Balance Training Phase 2: Balance Strength for Runners

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Several weeks ago, we introduced the idea of balance training and the many benefits it provides to runners. Now that you’ve completed Phase 1, you’re ready to move on to Phase 2: Balance Strength.

(Haven’t completed Phase 1 yet? This is a progressive program, so don’t skip it! Start here.)

Guidelines for Balance Training

  • You may continue to incorporate some of the exercises from Phase 1 if you’d like.
  • Reps should be relatively high (about 12 to 20 total), but it’s a good idea to start a bit lower for the first week or two as your body adjusts to this type of training.
  • Complete the exercises two to three times per week.
  • As with all exercises, proper form is key. Form is more important than how many reps you complete or how long you are able to hold a position. Proper form is your foundation.

Phase 2: Balance Strength
Four to six weeks of balance training following completion of Phase 1

These exercises involve dynamic movements and are designed to increase the strength of stabilizer muscles while maintaining the foundation of stability established in Phase 1.

Single Leg Box Squat

  • Stand on a box and center your weight on your right foot, toes pointing straight forward.
  • Drop your left leg so that it hangs off the side of the box.
  • Extend your arms straight out in front of you and lower into a squat position. Be careful to keep your bending knee in line with your toes.
  • Keep your left leg straight and lower your body as far down as comfortable, aiming to eventually have your bent quad parallel to the floor. Then raise back up.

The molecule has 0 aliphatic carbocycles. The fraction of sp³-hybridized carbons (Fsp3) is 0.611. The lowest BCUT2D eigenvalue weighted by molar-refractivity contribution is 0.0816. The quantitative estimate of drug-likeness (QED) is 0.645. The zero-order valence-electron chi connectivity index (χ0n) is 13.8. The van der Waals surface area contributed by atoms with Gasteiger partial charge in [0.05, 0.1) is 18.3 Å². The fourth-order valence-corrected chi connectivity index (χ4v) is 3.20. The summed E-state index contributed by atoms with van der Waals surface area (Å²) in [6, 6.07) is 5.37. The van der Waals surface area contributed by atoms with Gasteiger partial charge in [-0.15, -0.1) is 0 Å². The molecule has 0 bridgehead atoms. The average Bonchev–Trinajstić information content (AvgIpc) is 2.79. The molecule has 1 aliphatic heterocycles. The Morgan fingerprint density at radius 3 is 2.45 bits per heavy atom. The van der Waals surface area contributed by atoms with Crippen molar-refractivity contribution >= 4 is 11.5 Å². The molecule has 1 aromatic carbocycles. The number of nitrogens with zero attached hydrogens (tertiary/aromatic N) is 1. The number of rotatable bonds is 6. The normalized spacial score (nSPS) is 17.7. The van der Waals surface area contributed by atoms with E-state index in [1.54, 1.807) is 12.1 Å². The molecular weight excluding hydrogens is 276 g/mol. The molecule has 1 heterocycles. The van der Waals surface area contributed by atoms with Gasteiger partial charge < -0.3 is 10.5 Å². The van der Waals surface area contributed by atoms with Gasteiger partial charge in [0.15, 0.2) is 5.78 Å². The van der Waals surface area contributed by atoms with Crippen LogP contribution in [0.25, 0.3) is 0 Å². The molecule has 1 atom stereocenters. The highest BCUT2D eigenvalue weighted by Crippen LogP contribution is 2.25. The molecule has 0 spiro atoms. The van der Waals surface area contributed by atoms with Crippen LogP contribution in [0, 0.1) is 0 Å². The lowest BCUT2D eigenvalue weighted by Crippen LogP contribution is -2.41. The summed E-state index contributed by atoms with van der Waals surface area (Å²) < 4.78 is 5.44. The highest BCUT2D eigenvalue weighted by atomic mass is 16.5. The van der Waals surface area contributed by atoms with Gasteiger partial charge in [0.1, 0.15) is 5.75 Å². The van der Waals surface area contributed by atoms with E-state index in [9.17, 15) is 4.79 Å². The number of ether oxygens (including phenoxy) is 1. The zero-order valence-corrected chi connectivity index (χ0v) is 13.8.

• After several reps, switch legs so that you are balanced on your left leg. Repeat the exercise.

Step Up to Balance

  • Begin by facing a step or box, standing tall and balanced on both feet.
  • Step up with your right foot and pause there for three to five seconds, holding your left leg steady in the air with the knee at a 90° angle.
  • Step back down at a controlled pace and repeat the exercise several times. Then, switch legs so that you are stepping up with your left leg.

Lunge to Balance

  • Stand tall with your feet hip-width apart and your toes pointing forward.
  • Step forward with your right foot to come into a lunge position. Aim to have your right quad parallel with the floor.
  • After holding the lunge position for three to five seconds, push forward with your left foot to come into an upright position balanced on your right leg. Your left knee should be held at a 90° angle.
  • Hold this position for another three to five seconds, then lower your left leg to return to your starting position.
  • Repeat this exercise several times, then switch to stepping forward with your left leg.

Gluteus Medius Leg Lifts

  • Lie on your side and bend your bottom arm so that your hand is behind your head.
  • Put your top hand on your upper hip and press your pelvis forward to make sure it does not rotate back during the exercise.
  • Engage your core muscles and keep the outside of your bottom foot level to the ground.
  • Keeping your top leg straight, lift it up and then back using your glutes to lift the leg.
  • Repeat this exercise several times and then switch sides.

Happy training and stay tuned for Phase 3: Balance Power for Runners.

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Tracie is a former teacher and a lifelong learner who loves exploring. Most at home in the mountains, she enjoys tearing up and down the trails on her mountain bike, and occasionally leaves the wheels at home for a run through the trees. Having recently earned her personal trainer certification, Tracie thrives on helping others reach their athletic goals.

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